What a difference six weeks make.
Today John Kerry said that the United States is considering a partnership with Iran to stabilize Iraq:
Secretary of State John Kerry cautiously signaled on Monday that the United States would be open to cooperating with Iran militarily in Iraq to beat back al Qaida-inspired fighters who pose an “existential” danger to that war-torn country and may look to target Europe and the United States.
“This is a challenge to the stability of the region. It is obviously an existential challenge to Iraq itself. This is a terrorist group,” Kerry told Yahoo News Global Anchor Katie Couric in an exclusive interview on the sidelines of a State Department conference on saving the world’s oceans.
Prodded on whether the United States would consider cooperating militarily with Iran, Kerry replied: “Let’s see what Iran might or might not be willing to do before we start making any pronouncements.”
But “I think we are open to any constructive process here that could minimize the violence, hold Iraq together — the integrity of the country — and eliminate the presence of outside terrorist forces that are ripping it apart,” the top U.S. diplomat told Couric.
This is nothing short of a stunning reversal of US policy and the US view of Iran. In April, the State Department published 2013 Country Reports on Terrorism, the official compendium of information on terrorist groups, state sponsors of terrorism, and the activities of our allies to combat terrorism. In that report Iran was labeled as a state sponsor of terrorism. It has this to say about Iran’s activities in Iraq:
Despite its pledge to support Iraq’s stabilization, Iran trained, funded, and provided guidance to Iraqi Shia militant groups. The IRGC-QF, in concert with Hizballah, provided training outside of Iraq as well as advisors inside Iraq for Shia militants in the construction and use of sophisticated improvised explosive device technology and other advanced weaponry.
At this point, I want to point out this factoid. Those of you who followed the run up to the war in Iraq actively, and by that I mean you were an adult at the time, know the left used to insist that Iran would never work with al Qaeda, their “reasoning” being that Shi’a would not help Sunni and Persian would not help Arab. From the same report:
Iran remained unwilling to bring to justice senior al-Qa’ida (AQ) members it continued to detain, and refused to publicly identify those senior members in its custody. Iran allowed AQ facilitators Muhsin al-Fadhli and Adel Radi Saqr al-Wahabi al-Harbi to operate a core facilitation pipeline through Iran, enabling AQ to move funds and fighters to South Asia and also to Syria. Al-Fadhli is a veteran AQ operative who has been active for years. Al-Fadhli began working with the Iran-based AQ facilitation network in 2009 and was later arrested by Iranian authorities. He was released in 2011 and assumed leadership of the Iran-based AQ facilitation network.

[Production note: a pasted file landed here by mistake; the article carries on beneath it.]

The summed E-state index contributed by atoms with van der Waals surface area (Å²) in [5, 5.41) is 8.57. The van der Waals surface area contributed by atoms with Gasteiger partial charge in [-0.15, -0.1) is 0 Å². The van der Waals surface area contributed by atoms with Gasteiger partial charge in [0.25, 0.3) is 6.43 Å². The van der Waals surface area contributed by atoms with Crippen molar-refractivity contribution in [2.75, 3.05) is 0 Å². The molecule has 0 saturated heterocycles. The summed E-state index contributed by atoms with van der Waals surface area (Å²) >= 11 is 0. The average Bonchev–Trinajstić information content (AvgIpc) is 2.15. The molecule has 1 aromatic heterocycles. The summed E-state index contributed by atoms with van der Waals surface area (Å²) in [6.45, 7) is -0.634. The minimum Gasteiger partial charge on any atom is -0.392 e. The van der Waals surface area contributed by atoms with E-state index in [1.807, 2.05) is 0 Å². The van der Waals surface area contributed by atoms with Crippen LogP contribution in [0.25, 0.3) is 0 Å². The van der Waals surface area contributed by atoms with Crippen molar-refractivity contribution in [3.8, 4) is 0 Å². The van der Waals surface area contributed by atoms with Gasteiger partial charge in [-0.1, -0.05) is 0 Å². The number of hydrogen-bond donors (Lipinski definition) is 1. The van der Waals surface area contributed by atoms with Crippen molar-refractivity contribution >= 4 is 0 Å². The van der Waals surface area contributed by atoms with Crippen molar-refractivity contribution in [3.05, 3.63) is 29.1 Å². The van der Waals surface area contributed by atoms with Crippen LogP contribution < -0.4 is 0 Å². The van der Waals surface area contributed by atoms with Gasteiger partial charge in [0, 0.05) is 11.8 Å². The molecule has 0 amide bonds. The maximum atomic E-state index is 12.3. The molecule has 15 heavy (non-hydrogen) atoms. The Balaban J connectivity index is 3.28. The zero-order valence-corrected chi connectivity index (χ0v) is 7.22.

As the Obama administration is also running guns to al Qaeda fighters in Syria, perhaps they aren’t concerned about this.
That Iran has been actively destabilizing Iraq is hardly news. For instance via The strategy has been to actively encourage sectarian conflict in Iraq as a way of expanding Iranian influence in Shi’a Iraq. The fact that there are al Qaeda operatives in Iran assisting in moving jihadis and weapons to Syria, and we know that jihadis and weapons from Syria are a critical part of the ISIS insurgency it looks like that Iran is playing both ends of the conflict and will be punished by being allowed to pick up the pieces.
This stupid and misguided strategy will make matters worse. Turkey has significant economic and political interests in Nineveh Province. The ISIS insurgency has already taken the capital of that province, Mosul, and put Turkish interests in jeopardy. Turkey also regards Kirkuk as being within its sphere of influence:
A further area of political difﬁculty is the ﬁnal status of the oil-rich Iraqi province of Kirkuk. Turkish ofﬁcials have voiced their concerns over the fate of Kirkuk on a number of occasions, fearing that if Iraqi Kurds annex Kirkuk into their autonomous region, they will eventually want to carve out an independent Kurdish state in northern Iraq and thus stoke separatist desires in Turkey’s own Kurdish population. With the aim of preventing such an eventuality Turkey has developed close relations with Turcomen population that lives in Kirkuk in order to inﬂuence the developments and is utilising this small minority as a bargaining chip.
At the same time Turkish-Iranian relations have been under stress:
Iran and Turkey, important trading partners but also rivals for regional influence, have long been at odds over a host of security issues including strident differences over the three-year-old conflict in Syria.
Shiite Tehran has strongly backed its longtime ally President Bashar al-Assad since the start of the uprising against him. Predominantly Sunni Turkey, meanwhile, has been one of Mr. Assad’s fiercest critics, supporting his opponents and giving refuge to rebel fighters.
In Iraq, Iran is seen as a sponsor of Prime Minister Nouri al-Maliki, whom Turkey has accused of pursuing a sectarian agenda. Mr. Maliki has accused Mr. Erdogan of meddling in Iraq’s internal affairs and objected to Ankara’s strong backing of the semiautonomous Kurdish regional government in northern Iraq and its push for self-rule.
Inviting the Iranians in a partners must result in inviting the Turks in, too– or see them invite themselves.
From the earliest days of the Obama regime, it has shown itself intellectually and temperamentally unsuited to carry out foreign policy with even our allies, much less an implacable foe like Iran. Having been outmaneuvered and tossed our of Iraq, Obama is now being forced to recognize Iran’s gains and to try to make it look like his idea.